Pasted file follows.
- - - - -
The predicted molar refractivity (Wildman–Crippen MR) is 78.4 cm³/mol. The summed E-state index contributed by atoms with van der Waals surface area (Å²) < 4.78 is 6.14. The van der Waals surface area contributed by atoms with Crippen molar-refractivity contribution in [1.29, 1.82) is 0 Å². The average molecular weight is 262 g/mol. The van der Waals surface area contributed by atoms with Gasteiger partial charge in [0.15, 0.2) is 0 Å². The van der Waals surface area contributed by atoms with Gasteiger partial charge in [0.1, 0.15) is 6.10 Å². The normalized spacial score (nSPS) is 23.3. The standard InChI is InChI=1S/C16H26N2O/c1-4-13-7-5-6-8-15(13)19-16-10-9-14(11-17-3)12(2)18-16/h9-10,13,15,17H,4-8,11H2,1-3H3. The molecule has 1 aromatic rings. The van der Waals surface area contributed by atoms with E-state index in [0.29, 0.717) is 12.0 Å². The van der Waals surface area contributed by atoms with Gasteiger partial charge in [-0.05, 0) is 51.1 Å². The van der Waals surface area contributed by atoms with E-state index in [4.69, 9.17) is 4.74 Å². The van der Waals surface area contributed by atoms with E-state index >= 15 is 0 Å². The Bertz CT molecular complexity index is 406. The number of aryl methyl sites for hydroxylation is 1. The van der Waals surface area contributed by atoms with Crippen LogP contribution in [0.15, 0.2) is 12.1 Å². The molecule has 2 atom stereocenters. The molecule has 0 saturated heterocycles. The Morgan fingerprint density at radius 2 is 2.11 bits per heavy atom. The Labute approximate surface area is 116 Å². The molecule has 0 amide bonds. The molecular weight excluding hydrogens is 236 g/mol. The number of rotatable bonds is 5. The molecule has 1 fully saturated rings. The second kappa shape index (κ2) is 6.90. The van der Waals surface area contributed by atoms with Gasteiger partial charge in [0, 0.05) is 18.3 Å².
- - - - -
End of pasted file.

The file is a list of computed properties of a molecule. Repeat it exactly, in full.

The predicted molar refractivity (Wildman–Crippen MR) is 78.4 cm³/mol. The summed E-state index contributed by atoms with van der Waals surface area (Å²) < 4.78 is 6.14. The van der Waals surface area contributed by atoms with Crippen molar-refractivity contribution in [1.29, 1.82) is 0 Å². The average molecular weight is 262 g/mol. The van der Waals surface area contributed by atoms with Gasteiger partial charge in [0.15, 0.2) is 0 Å². The van der Waals surface area contributed by atoms with Gasteiger partial charge in [0.1, 0.15) is 6.10 Å². The normalized spacial score (nSPS) is 23.3. The standard InChI is InChI=1S/C16H26N2O/c1-4-13-7-5-6-8-15(13)19-16-10-9-14(11-17-3)12(2)18-16/h9-10,13,15,17H,4-8,11H2,1-3H3. The molecule has 1 aromatic rings. The van der Waals surface area contributed by atoms with E-state index in [0.29, 0.717) is 12.0 Å². The van der Waals surface area contributed by atoms with Gasteiger partial charge in [-0.05, 0) is 51.1 Å². The van der Waals surface area contributed by atoms with E-state index in [4.69, 9.17) is 4.74 Å². The van der Waals surface area contributed by atoms with E-state index >= 15 is 0 Å². The Bertz CT molecular complexity index is 406. The number of aryl methyl sites for hydroxylation is 1. The van der Waals surface area contributed by atoms with Crippen LogP contribution in [0.15, 0.2) is 12.1 Å². The molecule has 2 atom stereocenters. The molecule has 0 saturated heterocycles. The Morgan fingerprint density at radius 2 is 2.11 bits per heavy atom. The Labute approximate surface area is 116 Å². The molecule has 0 amide bonds. The molecular weight excluding hydrogens is 236 g/mol. The number of rotatable bonds is 5. The molecule has 1 fully saturated rings. The second kappa shape index (κ2) is 6.90. The van der Waals surface area contributed by atoms with Gasteiger partial charge in [0, 0.05) is 18.3 Å².